Is Divvee just another mobile app scam? (full review)

Everyone’s trying to make money off mobile apps nowadays, not just the developers.

There’s been a lot of buzz lately about mobile app companies that promise affiliate users money for using and sharing.

But if you could really make bank chilling in bed scrolling through social media, don’t you think everyone would already be doing it?

Divvee is hotter than ever. Does this mean I’m involved?

This video explains everything:

Make sense? Either way, here’s the full review on Divvee.


Divvee was founded by Troy Muhlstein and Richard Smith. Muhlstein spent most of his career in manufacturing, when he finally decided he was tired of working for other people and moved into MLM.

After running another MLM for 5 years that eventually hit $56 million in annual revenue, he moved on to start Divvee with the idea of “doing Multi-Level  Marketing right”. He wanted to create a “win-win” MLM in which corporate and the MLM’s members both come out on top.

Smith has spent 25 years in internet marketing and direct sales, and he was responsible for launching the second publicly traded retail marketplace on the worldwide web in addition to three other successful online companies. His motto? “Find out where the world is going, and get there first.”

Now, Divvee originally launched back in 2016, when it was still just an MLM that resold phone plans from networks like AT&T and Verizon. In September 2016 they added the Divvee Rank and Share feature, which rewarded users for basically spamming their friends, ahem, “advertising” apps and platforms that partnered with Divvee. Back then, Allen Davis was their CEO.

In the past 6 months since then, they’ve already re-launched and changed their CEO. The CEO on their website is now listed as Darren Olayan, with no mention of Allen Davis. [1] On January 10th, they officially launched “Divvee Social”, the latest incarnation of the app. [2]

How much does Divvee cost?
You can become a Divvee member for free. But of course, if you want to make any affiliate commission, you have to pay for a membership. How else would the company make money?

The membership fee to become a Divvee Affiliate is $50 a year. While it used to be $25, that’s still a little cheaper than many similar companies that charge a monthly membership fee.

You also have to recruit at least one Affiliate to get paid.


As you read above, this company has gone through several iterations just in the past year. They seem to be shifting focus entirely away from their cell phone plan resale program and their ecommerce program to this new Divvee Social (formerly Rank and Share) product.

Basically, you rate and review their partner mobile apps and technologies on your social media accounts, essentially giving these companies free advertising. These companies have monetary agreements with Divvee.

In return for spamming your social media accounts, you are given points, which can be used for a variety of rewards.


You have to recruit at least one Affiliate to qualify for compensation, and you have to generate at least 100 “actions” each month, which can be an app download, a ranking, a review, or a social media post.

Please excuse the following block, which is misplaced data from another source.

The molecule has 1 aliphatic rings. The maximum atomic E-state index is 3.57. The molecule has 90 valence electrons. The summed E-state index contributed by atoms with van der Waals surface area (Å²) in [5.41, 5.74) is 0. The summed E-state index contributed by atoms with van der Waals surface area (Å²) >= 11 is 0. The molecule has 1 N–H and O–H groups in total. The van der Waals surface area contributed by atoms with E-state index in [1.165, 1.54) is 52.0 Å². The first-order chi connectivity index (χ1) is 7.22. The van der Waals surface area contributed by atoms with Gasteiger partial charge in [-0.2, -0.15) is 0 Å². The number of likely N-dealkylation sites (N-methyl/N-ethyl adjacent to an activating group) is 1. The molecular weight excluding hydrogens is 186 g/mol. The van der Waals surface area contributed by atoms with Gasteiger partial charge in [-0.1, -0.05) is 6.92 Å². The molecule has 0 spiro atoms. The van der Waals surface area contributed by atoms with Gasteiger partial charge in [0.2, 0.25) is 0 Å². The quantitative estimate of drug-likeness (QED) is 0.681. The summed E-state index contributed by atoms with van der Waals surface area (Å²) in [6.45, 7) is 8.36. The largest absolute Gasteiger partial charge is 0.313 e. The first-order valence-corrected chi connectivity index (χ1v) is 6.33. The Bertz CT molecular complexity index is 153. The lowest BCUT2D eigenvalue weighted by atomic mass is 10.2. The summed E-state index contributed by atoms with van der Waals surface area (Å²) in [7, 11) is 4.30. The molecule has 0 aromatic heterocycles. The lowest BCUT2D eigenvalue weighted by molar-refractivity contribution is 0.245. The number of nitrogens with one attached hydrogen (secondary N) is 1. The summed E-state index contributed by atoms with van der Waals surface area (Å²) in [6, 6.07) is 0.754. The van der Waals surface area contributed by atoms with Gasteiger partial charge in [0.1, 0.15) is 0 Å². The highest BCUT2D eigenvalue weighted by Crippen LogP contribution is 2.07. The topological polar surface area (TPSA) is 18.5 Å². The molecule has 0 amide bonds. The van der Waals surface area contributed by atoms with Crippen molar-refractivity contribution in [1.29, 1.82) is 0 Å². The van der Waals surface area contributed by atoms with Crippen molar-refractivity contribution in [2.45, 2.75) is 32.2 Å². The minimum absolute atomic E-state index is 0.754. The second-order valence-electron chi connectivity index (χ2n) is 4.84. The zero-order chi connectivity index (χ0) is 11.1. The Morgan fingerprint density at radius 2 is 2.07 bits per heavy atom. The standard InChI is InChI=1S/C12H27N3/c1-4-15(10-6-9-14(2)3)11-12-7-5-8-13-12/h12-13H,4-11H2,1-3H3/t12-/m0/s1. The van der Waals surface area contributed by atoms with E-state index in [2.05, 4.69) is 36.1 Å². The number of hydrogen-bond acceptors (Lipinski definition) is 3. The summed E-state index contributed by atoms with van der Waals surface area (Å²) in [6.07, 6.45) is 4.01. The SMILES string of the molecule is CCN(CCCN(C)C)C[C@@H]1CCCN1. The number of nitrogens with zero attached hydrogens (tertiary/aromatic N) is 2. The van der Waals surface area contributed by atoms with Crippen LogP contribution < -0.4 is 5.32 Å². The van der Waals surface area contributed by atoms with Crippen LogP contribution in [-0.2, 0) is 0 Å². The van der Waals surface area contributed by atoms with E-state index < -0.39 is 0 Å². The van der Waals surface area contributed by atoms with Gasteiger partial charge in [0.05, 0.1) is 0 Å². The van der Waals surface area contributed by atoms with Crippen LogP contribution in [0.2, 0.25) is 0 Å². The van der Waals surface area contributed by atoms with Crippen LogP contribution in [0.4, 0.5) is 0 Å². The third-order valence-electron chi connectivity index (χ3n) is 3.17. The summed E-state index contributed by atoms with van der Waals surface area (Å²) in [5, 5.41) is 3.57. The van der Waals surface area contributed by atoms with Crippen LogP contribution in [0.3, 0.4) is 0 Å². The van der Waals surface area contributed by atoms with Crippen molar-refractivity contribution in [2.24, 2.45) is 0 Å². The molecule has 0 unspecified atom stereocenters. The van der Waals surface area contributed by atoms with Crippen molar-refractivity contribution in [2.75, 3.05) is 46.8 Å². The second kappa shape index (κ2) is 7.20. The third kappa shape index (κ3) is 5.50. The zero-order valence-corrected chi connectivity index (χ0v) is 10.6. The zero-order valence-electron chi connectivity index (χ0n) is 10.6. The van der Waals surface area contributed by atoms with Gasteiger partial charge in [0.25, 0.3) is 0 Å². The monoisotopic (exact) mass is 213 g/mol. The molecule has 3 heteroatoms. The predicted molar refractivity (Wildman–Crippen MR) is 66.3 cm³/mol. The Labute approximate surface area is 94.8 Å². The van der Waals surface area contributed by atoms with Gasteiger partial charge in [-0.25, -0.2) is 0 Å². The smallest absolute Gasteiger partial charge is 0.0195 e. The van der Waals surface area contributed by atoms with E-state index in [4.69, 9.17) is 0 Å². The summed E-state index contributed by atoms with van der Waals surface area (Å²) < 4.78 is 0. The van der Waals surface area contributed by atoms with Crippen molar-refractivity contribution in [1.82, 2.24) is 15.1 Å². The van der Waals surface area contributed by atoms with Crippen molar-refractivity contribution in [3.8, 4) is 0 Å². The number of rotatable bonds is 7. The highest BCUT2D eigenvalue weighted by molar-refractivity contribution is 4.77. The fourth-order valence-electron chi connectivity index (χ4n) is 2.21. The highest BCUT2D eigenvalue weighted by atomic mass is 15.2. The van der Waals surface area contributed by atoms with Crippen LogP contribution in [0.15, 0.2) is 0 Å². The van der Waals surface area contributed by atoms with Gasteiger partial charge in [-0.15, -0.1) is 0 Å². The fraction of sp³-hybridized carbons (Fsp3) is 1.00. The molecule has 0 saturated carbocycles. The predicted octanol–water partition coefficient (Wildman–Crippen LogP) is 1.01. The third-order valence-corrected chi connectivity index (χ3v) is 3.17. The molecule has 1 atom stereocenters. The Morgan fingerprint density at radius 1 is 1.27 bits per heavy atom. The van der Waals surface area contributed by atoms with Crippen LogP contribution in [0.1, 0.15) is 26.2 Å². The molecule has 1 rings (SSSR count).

The company claims that you can make up to .25 cents per action, but you have to move up in rank to unlock additional earning potential. In order to do that, you need to recruit more affiliates.

The ranking structure looks like this…

  • Matrix level one: qualify for commission
  • Matrix level two: two active Affiliates
  • Matrix level three: three active Affiliates
  • Matrix level four: four active Affiliates
  • Matrix level five: five active Affiliates
  • Matrix level six: six active Affiliates
  • Matrix level seven: seven active Affiliates
  • Matrix level eight: eight active Affiliates
  • Matrix level nine: nine active Affiliates
  • Matrix level ten: ten active Affiliates

Most earnings for lower ranking affiliates come in the form of points rather than cash. Each action gets the user a point, and points can be used to redeem rewards ranging from gift cards and electronics to vacations.

Of course, you need a lot of points to rack up the big prizes. A vacation to Cancun, for example, is 5,000 points. That could take a long time.

You also get paid on your Affiliates through a unilevel compensation plan. There is no cap on how many people you can sponsor. So, as with most MLMs, this is where the money is made, if there’s any to be made in the first place.


Overall, Divvee is a really unique and interesting idea. It capitalizes on what is quickly becoming one of the most popular and effective methods of advertising – word of mouth and referrals from friends through social media. But it allows companies to pay for this kind of advertising, whereas up until recently they just had to hope people would like their product enough to recommend it on their blog or Instagram feed.

However, this is a pretty new company that JUST launched the latest iteration, so it’s hard to tell if they’ll succeed.

I also can’t see this being a get rich quick scheme – you’re probably not going to make billions by posting about apps on your Facebook. But it’s pretty easy work, and you might get some decent prizes out of it.

But if it’s financial freedom you seek and you like automated ways to build passive income, there are better ways.

(and you can trash those old MLM habits, too)

Meet the Author

Jeremy Page

Jeremy Page teaches network marketers (company cheerleaders) how to build a real business. Far from a hater, he still LOLs at 3-way calls and building "downlines". If you like Monday morning conversations with your kids by the pool, you might like this.

0 comments… add one

Leave a Comment